EDITOR NOTE: This brilliant article takes its opening riff from a simple question that most investors have probably asked themselves at one point or another: what happens if the Federal Reserve ceased to exist? Well, not surprisingly, given the sheer number of institutions and countries relying on Fed policy, we’d see a major collapse across the global financial system. Every asset of monetary value would have to reflect real supply and demand; furthermore, they would be subject to real risk. In short, the entire economy, across the board, would be subject to “reality,” as artificial mechanisms to disproportionately transfer risk and financial opportunity to a handful of beneficiaries would no longer exist. The economy would, once again, present “equity” in both opportunity and peril.
What would happen if the Federal Reserve ceased to exist? We all know the answer: global markets would instantly collapse and the global financial system, now entirely dependent on Fed stimulus, intervention, manipulation, free money for financiers and endless printing of trillions of dollars out of thin air, would crash, leaving nothing but a steaming, fetid pile of corruption infested by the cockroaches scurrying around gobbling up the few crumbs left.
What would happen if the Federal Reserve ceased to exist? The Treasury would sell its bonds on the open market, where buyers and sellers would set the yield on the bonds. Private banks would take deposits and lend money at rates set by supply and demand.
We all know what would happen: yields and interest rates would explode higher in response to risk having to be priced in and every flimsy, worm-eaten enterprise that depended on zero-interest rates would collapse in a heap and every putrid, staggering zombie corporation would crumble to dust, and its phantom assets, illusions generated solely by the artificial spew of the Fed, would fall to their real value, i.e. near zero.
Let's modify the question slightly: what would happen if the Fed's policies stopped working? In other words, what if the Fed's spew no longer created the illusion of risk-free gambling in bubble-valuation assets? What if risk raised its Gorgon-like head despite every intervention, every manipulation, and every foul burp of propaganda from the Fed?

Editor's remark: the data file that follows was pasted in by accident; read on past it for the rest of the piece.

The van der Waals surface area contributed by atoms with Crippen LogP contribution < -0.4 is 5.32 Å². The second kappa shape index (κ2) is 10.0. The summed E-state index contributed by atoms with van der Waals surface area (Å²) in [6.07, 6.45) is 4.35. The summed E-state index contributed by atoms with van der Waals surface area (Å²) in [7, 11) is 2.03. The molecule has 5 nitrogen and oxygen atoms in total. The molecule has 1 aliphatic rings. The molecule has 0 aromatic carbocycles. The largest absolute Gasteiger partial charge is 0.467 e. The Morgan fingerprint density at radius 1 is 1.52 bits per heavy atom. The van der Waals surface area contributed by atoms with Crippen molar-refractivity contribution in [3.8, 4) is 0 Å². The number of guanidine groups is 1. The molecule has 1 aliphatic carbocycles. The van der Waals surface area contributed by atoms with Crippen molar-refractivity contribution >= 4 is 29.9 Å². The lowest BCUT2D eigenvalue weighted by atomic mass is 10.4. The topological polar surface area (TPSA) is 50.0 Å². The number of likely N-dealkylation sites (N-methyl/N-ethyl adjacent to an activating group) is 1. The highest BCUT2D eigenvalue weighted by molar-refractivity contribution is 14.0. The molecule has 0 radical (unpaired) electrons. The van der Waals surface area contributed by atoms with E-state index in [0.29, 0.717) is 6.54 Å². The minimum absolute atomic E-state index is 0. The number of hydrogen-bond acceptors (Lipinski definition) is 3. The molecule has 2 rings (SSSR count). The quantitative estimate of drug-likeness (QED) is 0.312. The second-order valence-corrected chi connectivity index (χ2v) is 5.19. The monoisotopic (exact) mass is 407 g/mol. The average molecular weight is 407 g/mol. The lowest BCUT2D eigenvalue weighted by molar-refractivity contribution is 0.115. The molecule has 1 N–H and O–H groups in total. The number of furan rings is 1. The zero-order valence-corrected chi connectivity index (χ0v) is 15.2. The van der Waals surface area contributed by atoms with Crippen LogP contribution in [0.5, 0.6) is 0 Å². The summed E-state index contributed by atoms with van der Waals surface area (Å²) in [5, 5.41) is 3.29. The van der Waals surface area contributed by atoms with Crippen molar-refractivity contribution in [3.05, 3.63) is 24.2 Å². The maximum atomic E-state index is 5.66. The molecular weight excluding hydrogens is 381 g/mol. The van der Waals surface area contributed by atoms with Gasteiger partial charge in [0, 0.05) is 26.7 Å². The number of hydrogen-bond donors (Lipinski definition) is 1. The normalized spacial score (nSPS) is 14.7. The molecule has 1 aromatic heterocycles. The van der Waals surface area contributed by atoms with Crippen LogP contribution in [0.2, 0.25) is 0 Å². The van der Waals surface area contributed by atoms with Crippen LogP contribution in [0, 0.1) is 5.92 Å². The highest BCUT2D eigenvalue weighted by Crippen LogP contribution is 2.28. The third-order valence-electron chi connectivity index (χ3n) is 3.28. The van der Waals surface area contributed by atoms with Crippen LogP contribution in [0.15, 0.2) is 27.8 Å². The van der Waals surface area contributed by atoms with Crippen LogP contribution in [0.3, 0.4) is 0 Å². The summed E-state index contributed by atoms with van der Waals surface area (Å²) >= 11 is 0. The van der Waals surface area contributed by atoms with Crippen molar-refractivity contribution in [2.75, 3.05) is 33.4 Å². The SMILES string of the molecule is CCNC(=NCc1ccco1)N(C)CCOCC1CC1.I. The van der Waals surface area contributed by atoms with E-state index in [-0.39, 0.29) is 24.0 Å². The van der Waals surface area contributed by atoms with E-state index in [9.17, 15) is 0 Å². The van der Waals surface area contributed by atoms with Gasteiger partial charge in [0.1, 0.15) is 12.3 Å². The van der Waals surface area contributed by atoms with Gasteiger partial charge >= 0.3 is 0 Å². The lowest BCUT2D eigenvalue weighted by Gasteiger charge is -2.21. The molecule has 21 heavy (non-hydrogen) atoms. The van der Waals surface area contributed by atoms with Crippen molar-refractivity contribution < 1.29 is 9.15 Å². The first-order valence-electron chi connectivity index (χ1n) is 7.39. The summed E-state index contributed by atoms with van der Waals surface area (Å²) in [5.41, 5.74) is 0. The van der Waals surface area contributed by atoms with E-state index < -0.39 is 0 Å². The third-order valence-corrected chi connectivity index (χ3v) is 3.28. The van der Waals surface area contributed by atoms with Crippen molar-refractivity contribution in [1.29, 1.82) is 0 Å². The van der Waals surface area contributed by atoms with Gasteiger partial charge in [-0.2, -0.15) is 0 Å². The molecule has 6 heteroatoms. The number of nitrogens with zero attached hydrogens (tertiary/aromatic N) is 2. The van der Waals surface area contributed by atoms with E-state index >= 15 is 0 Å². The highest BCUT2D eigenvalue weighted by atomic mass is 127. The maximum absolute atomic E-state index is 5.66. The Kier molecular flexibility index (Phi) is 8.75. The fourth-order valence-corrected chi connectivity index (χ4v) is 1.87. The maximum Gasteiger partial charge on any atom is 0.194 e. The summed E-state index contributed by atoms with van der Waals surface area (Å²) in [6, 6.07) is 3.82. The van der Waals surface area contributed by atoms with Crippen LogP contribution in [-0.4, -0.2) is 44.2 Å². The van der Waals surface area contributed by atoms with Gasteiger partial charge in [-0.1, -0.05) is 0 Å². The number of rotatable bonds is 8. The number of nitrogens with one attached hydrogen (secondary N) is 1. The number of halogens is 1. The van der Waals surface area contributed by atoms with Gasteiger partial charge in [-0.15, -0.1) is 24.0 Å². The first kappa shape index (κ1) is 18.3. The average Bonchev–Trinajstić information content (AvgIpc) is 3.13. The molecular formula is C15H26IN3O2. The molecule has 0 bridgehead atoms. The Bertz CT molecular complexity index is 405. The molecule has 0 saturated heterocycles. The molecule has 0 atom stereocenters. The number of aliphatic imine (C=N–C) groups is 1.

Please glance at this chart of the delusional faith in incremental change . The faith in the Fed's omnipotence that magically reduces the perception of risk to zero is ultimately a faith in incremental change: the Fed tweaks the dials of bond purchases and its spew of free money for financiers , and voila, risk is banished and risk assets get another rocket booster.
Alas, risk cannot be banished, it can only be transferred to others. The Fed's endless spew and its constant tinkering with incremental adjustments have created a delusional faith that these tweaks will work forever and ever.
All that's actually happened is the Fed's spew has transferred the skyrocketing risks generated by its policies to the entire economy. The economy has been capacious enough to absorb the astronomical risks generated by Fed policies, but the economy has been stuffed to the gills with Fed-generated risk, and now the bursting of the risk bubble is upon us.
Put another way, there's no closets left to hide the risk in. Now the risk will escape the Fed's rusting, hubris-soaked chains and decimate the financial sector, which is now the dominant force in the economy. Once the delusions of no-risk gambling and phantom valuations implode, the real economy with undergo a devastating cold turkey withdrawal from the Fed's malevolent spew of free money for financiers masquerading as "stimulus."
Extremes get more extreme until risk breaks out; then the reversal will be as extreme as the bubble expansion. Delusions, illusions, phantoms of value: these are not real. Want to know what's real? Risk.
Originally posted on Of Two Minds